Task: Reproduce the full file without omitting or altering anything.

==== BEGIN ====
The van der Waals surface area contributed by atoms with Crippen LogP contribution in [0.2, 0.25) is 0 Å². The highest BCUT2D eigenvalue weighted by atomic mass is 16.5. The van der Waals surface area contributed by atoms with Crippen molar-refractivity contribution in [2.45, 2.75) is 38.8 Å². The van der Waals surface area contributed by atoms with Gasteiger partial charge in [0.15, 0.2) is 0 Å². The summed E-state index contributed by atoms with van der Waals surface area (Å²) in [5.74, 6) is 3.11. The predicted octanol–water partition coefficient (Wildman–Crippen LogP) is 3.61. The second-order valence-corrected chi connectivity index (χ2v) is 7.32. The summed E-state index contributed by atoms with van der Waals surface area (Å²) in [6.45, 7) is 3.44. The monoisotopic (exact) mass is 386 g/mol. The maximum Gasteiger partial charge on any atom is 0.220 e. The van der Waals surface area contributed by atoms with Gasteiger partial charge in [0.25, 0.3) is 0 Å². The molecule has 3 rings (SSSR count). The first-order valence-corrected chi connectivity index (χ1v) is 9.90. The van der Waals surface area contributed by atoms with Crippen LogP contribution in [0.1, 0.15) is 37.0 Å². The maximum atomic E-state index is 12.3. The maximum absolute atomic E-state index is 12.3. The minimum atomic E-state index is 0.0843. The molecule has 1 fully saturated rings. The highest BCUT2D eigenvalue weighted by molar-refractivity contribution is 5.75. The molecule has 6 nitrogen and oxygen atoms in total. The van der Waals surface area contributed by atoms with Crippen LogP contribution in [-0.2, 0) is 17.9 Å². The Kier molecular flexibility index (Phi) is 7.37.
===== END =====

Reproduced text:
The van der Waals surface area contributed by atoms with Crippen LogP contribution in [0.2, 0.25) is 0 Å². The highest BCUT2D eigenvalue weighted by atomic mass is 16.5. The van der Waals surface area contributed by atoms with Crippen molar-refractivity contribution in [2.45, 2.75) is 38.8 Å². The van der Waals surface area contributed by atoms with Gasteiger partial charge in [0.15, 0.2) is 0 Å². The summed E-state index contributed by atoms with van der Waals surface area (Å²) in [5.74, 6) is 3.11. The predicted octanol–water partition coefficient (Wildman–Crippen LogP) is 3.61. The second-order valence-corrected chi connectivity index (χ2v) is 7.32. The summed E-state index contributed by atoms with van der Waals surface area (Å²) in [6.45, 7) is 3.44. The monoisotopic (exact) mass is 386 g/mol. The maximum Gasteiger partial charge on any atom is 0.220 e. The van der Waals surface area contributed by atoms with Gasteiger partial charge in [0.25, 0.3) is 0 Å². The molecule has 3 rings (SSSR count). The first-order valence-corrected chi connectivity index (χ1v) is 9.90. The van der Waals surface area contributed by atoms with Crippen LogP contribution in [0.1, 0.15) is 37.0 Å². The maximum atomic E-state index is 12.3. The maximum absolute atomic E-state index is 12.3. The minimum atomic E-state index is 0.0843. The molecule has 1 fully saturated rings. The highest BCUT2D eigenvalue weighted by molar-refractivity contribution is 5.75. The molecule has 6 nitrogen and oxygen atoms in total. The van der Waals surface area contributed by atoms with Crippen LogP contribution in [-0.2, 0) is 17.9 Å². The Kier molecular flexibility index (Phi) is 7.37.